I think the last great enemy of what we’re talking about today is a lack of intentionality. Mom and Dad, listen. I said I wanted to end with this, so let me end with this. I think you can do everything we just talked about with 10 minutes of thought. Here’s what I mean. Already you’re crushing it. You’re at church. You have your kid at church. You have a sheet you can just take with you. So what if you sat down on Sunday night with your spouse…?
Men, husbands, I have never met a wife who would not love for her husband to say, “Baby,” (or Boo or Sweetheart…whatever you call her) “Bring your computer. Let’s sit down and look at the week.” You open up your calendars and you go, “When are we going to gather the family for 10 to 12 minutes to consider the things of God together?
Okay, it looks like we have a window Tuesday from 3:00 to 3:45. Let’s plan on that. Go ahead and put it on your calendar. I’ll let the kids know, and we’re going to sit down as a family, and we’re going to walk through what the church gave us. We’re going to have a good time. Is there any way to be creative about that? I think they have a little line here that says, ’Here’s how you can be creative about that.’ So put the Google away. We’re on it.”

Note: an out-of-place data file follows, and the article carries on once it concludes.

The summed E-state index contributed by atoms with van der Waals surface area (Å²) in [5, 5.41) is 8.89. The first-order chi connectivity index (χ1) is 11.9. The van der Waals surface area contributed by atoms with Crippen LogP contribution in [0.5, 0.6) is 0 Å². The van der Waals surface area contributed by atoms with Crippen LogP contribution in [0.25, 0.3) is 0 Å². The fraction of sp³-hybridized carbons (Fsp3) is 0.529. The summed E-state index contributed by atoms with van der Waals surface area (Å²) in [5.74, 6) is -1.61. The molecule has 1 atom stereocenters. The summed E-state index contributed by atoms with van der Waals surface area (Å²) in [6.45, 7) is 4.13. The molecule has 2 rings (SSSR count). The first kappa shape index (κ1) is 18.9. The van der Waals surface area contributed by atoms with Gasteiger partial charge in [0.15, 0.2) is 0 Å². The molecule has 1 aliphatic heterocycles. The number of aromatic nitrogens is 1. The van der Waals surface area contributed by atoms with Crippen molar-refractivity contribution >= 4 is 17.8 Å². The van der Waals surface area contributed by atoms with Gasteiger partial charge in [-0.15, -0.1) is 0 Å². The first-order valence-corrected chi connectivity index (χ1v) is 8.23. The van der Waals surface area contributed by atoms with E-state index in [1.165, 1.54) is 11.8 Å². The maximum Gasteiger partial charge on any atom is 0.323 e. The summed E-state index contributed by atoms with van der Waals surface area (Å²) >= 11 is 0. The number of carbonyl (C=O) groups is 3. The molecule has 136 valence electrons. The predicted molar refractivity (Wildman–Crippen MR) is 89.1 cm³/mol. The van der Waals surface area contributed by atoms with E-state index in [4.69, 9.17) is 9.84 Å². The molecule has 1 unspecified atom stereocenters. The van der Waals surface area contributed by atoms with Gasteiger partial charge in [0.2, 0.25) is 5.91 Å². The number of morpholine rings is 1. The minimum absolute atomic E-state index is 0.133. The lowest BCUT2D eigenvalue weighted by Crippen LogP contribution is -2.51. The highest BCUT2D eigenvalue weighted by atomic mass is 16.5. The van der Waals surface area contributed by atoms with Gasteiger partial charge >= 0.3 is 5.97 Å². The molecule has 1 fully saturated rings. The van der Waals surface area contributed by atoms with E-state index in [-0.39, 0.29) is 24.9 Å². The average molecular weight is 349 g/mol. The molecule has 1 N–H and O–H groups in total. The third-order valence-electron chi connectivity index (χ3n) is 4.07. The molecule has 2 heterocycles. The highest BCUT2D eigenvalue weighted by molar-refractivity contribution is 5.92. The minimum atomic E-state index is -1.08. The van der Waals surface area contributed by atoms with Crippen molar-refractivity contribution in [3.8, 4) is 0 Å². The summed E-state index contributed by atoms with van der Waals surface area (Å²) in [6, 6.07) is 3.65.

Then as you go, as you’re driving them to practice, you’re opening up conversation. You’re going after their hearts. You’re talking about the things of God. You can do this. Now let me just say this. I’m going to say this at the end of every sermon in this series. I think when we have these conversations there are a couple of things that can start happening. First, we can start feeling like we’ve failed. Maybe our kids are a little bit older. I’m starting to see…